The gas production rate began a steady decline and the well suddenly began producing large quantities of sand and trace amounts of water. Sand production increased to the extent that the well had to be shut down for safety purposes.
An engineering survey of the well determined that the gravel pack screen was damaged in the lower portion of the completed interval at a depth of approximately 4,340 feet. The following treatment procedure was conducted to seal off this zone:
A resin composition was prepared by mixing 6 part of "EPON RESIN 826" epoxy material with 1 parts "ANCAMIDE 506" hardener in a 5-gallon container and placed in a electric wireline dump bailer. The dump bailer containing the liquid epoxy/hardener mixture was quickly run into the hole to a position about 6 feet above the lowest perforation. The dump bailer was then actuated and the contents were readily displaced from the bailer and drained into the screened interval. The empty dump bailer was removed from the hole and cleaned with a hydrocarbon solvent.
No thief tool runs were necessary and the resin top was tagged in 4 hours after the initial placement.
The bailer was filled with the same liquid epoxy/hardener mixture in the identical proportions as the initial placement procedure and again run into the well to a level about a foot above the hardened resin top. After dumping the liquid mixture, the bailer was removed from the well and the epoxy composition was allowed to harden in place for about 4 hours. This step was repeated until a solid resin plug was built from 4,340 feet to 4,330 feet. Perforated holes in the production tubing from 4,334 to 4,348 feet were plugged off, with the holes at 4,305-10 feet remaining open to flow the well.
A total of 11 gallons of the liquid epoxy/hardener mixture were delivered via the dump bailer throughout the entire procedure. Liquid resin was allowed to flow through the holes in the production tubing, into and through the gravel pack screen, through the gravel pack itself and outward into the casing with a portion of the resin actually migrating into the producing formation. The tubing volume from 4340-30 feet required 1.625 gallons of resin to fill, with the remaining resin, 9.375 gallons, migrating through the screen and into the gravel pack.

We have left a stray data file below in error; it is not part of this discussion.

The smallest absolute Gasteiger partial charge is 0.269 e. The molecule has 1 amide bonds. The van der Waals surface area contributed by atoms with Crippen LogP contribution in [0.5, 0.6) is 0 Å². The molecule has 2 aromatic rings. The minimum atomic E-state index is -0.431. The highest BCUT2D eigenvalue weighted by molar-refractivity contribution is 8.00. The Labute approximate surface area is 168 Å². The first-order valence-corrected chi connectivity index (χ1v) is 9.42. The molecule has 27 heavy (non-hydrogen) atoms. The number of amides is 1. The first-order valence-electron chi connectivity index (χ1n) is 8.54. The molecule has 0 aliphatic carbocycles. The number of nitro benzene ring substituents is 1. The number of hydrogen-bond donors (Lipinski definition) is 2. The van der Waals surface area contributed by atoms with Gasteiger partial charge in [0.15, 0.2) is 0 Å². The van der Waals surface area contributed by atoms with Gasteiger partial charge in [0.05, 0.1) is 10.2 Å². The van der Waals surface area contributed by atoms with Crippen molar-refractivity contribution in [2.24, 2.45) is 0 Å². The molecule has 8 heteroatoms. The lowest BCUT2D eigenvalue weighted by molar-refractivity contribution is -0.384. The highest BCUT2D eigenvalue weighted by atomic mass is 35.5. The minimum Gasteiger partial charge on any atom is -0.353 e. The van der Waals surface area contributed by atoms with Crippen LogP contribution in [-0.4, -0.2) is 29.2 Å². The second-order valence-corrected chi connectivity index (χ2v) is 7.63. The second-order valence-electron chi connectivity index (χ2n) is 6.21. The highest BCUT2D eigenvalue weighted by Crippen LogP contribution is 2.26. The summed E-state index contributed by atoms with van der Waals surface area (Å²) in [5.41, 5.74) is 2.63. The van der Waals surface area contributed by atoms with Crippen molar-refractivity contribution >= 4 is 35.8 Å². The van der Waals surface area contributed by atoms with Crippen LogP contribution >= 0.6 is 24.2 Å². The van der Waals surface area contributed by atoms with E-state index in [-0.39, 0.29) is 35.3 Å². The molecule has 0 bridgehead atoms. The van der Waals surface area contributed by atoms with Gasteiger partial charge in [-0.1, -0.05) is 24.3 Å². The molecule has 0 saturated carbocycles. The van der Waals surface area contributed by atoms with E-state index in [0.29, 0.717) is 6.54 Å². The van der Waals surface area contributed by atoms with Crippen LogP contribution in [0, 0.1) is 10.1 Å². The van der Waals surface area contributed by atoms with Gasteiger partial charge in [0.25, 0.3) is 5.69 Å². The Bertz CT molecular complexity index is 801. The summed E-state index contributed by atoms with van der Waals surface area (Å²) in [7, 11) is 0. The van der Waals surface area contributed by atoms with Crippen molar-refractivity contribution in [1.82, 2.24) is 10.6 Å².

Two hours after the final resin top was tagged, the well was returned to production. The above treatment proved effective in sealing off the damaged screen, plugging back from the water producing zone, and stabilizing the adjacent formation. A test was conducted on the treated well and showed a gas production of 3.0 MMcf/d, with no show of water or sand. Six months after this test, the well remains in production.
While the invention has been specifically described in its application to a gravel-packed well, it should not be limited solely to such use. The epoxy resin composition and treatment method particularly disclosed herein may be used to plug any type of porous subterranean zone or formation in a well. Other applications for this invention may include repairing leaks in well casing and cement to prevent communication between zones, for example.
It should be understood that there may be various changes and modifications of the representative embodiments herein chosen for purposes of illustration without departing from the spirit and scope of the invention. Accordingly, the foregoing illustration are not to be interpreted as restrictive of the invention beyond that necessitated by the following claims.
|Cited Patent||Filing date||Publication date||Applicant||Title|
|US3933204 *||Oct 15, 1974||Jan 20, 1976||Shell Oil Company||Plugging subterranean regions with acrylic-epoxy resin-forming emulsions|
|US4042031 *||Aug 12, 1976||Aug 16, 1977||Shell Oil Company||Plugging subterranean earth formations with aqueous epoxy emulsions containing fine solid particles|
|US4072194 *||Jun 18, 1973||Feb 7, 1978||Halliburton Company||Pumpable epoxy resin composition|
|US4074760 *||Nov 1, 1976||Feb 21, 1978||The Dow Chemical Company||Method for forming a consolidated gravel pack|